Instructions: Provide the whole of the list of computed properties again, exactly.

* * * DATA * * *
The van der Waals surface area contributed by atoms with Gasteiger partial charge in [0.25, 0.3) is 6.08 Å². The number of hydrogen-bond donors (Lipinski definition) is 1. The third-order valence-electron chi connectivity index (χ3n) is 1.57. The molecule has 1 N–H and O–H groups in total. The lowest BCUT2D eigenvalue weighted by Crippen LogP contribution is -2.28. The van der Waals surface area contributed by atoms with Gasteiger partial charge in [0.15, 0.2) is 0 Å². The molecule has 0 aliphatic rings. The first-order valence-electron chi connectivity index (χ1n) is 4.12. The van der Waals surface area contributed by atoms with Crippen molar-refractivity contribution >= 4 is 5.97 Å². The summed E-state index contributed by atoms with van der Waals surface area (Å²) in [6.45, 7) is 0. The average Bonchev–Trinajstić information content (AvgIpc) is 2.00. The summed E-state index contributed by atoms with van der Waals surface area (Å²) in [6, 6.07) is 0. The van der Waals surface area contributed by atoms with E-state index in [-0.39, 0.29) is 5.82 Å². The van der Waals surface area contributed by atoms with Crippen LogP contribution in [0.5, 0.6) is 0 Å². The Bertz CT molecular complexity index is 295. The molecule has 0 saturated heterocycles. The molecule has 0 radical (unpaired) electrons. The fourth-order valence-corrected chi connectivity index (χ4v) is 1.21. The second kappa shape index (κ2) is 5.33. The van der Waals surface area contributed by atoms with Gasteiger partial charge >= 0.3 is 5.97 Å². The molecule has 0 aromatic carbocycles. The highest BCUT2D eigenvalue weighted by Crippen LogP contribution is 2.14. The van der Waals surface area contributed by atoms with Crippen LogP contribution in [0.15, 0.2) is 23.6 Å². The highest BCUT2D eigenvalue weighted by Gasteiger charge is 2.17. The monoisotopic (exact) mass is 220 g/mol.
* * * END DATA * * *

The van der Waals surface area contributed by atoms with Gasteiger partial charge in [0.25, 0.3) is 6.08 Å². The number of hydrogen-bond donors (Lipinski definition) is 1. The third-order valence-electron chi connectivity index (χ3n) is 1.57. The molecule has 1 N–H and O–H groups in total. The lowest BCUT2D eigenvalue weighted by Crippen LogP contribution is -2.28. The van der Waals surface area contributed by atoms with Gasteiger partial charge in [0.15, 0.2) is 0 Å². The molecule has 0 aliphatic rings. The first-order valence-electron chi connectivity index (χ1n) is 4.12. The van der Waals surface area contributed by atoms with Crippen molar-refractivity contribution >= 4 is 5.97 Å². The summed E-state index contributed by atoms with van der Waals surface area (Å²) in [6.45, 7) is 0. The average Bonchev–Trinajstić information content (AvgIpc) is 2.00. The summed E-state index contributed by atoms with van der Waals surface area (Å²) in [6, 6.07) is 0. The van der Waals surface area contributed by atoms with E-state index in [-0.39, 0.29) is 5.82 Å². The van der Waals surface area contributed by atoms with Crippen LogP contribution in [0.5, 0.6) is 0 Å². The Bertz CT molecular complexity index is 295. The molecule has 0 saturated heterocycles. The molecule has 0 radical (unpaired) electrons. The fourth-order valence-corrected chi connectivity index (χ4v) is 1.21. The second kappa shape index (κ2) is 5.33. The van der Waals surface area contributed by atoms with Gasteiger partial charge >= 0.3 is 5.97 Å². The molecule has 0 aromatic carbocycles. The highest BCUT2D eigenvalue weighted by Crippen LogP contribution is 2.14. The van der Waals surface area contributed by atoms with Crippen LogP contribution in [0.15, 0.2) is 23.6 Å². The highest BCUT2D eigenvalue weighted by Gasteiger charge is 2.17. The monoisotopic (exact) mass is 220 g/mol.